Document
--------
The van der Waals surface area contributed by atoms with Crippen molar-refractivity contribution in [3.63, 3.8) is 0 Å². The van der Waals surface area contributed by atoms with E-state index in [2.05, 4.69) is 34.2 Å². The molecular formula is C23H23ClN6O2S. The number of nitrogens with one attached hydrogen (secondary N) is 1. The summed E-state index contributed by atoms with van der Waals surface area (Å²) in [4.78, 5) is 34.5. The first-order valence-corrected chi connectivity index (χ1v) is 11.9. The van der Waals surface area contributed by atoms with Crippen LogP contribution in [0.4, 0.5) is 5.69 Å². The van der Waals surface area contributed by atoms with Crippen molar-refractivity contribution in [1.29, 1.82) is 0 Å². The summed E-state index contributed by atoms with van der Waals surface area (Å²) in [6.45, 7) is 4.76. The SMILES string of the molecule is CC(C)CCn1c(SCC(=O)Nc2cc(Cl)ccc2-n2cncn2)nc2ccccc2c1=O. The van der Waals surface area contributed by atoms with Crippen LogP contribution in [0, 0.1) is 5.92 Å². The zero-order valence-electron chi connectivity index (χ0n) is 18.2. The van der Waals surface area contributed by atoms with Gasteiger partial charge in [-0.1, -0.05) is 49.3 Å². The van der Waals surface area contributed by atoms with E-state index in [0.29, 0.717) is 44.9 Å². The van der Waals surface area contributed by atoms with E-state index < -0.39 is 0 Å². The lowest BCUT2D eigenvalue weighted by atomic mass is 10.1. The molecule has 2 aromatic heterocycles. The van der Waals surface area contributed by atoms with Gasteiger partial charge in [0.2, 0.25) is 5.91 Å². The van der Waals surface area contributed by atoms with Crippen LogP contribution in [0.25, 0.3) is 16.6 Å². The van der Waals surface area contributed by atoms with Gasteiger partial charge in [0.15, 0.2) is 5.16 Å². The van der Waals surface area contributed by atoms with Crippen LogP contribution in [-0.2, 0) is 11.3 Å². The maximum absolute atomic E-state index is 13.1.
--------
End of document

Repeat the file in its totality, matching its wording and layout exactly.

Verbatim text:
The van der Waals surface area contributed by atoms with Crippen molar-refractivity contribution in [3.63, 3.8) is 0 Å². The van der Waals surface area contributed by atoms with E-state index in [2.05, 4.69) is 34.2 Å². The molecular formula is C23H23ClN6O2S. The number of nitrogens with one attached hydrogen (secondary N) is 1. The summed E-state index contributed by atoms with van der Waals surface area (Å²) in [4.78, 5) is 34.5. The first-order valence-corrected chi connectivity index (χ1v) is 11.9. The van der Waals surface area contributed by atoms with Crippen LogP contribution in [0.4, 0.5) is 5.69 Å². The van der Waals surface area contributed by atoms with Crippen molar-refractivity contribution in [1.29, 1.82) is 0 Å². The summed E-state index contributed by atoms with van der Waals surface area (Å²) in [6.45, 7) is 4.76. The SMILES string of the molecule is CC(C)CCn1c(SCC(=O)Nc2cc(Cl)ccc2-n2cncn2)nc2ccccc2c1=O. The van der Waals surface area contributed by atoms with Crippen LogP contribution in [0, 0.1) is 5.92 Å². The zero-order valence-electron chi connectivity index (χ0n) is 18.2. The van der Waals surface area contributed by atoms with Gasteiger partial charge in [-0.1, -0.05) is 49.3 Å². The van der Waals surface area contributed by atoms with E-state index in [0.29, 0.717) is 44.9 Å². The van der Waals surface area contributed by atoms with E-state index < -0.39 is 0 Å². The lowest BCUT2D eigenvalue weighted by atomic mass is 10.1. The molecule has 2 aromatic heterocycles. The van der Waals surface area contributed by atoms with Gasteiger partial charge in [0.2, 0.25) is 5.91 Å². The van der Waals surface area contributed by atoms with Crippen LogP contribution in [0.25, 0.3) is 16.6 Å². The van der Waals surface area contributed by atoms with Gasteiger partial charge in [0.15, 0.2) is 5.16 Å². The van der Waals surface area contributed by atoms with Crippen LogP contribution in [-0.2, 0) is 11.3 Å². The maximum absolute atomic E-state index is 13.1.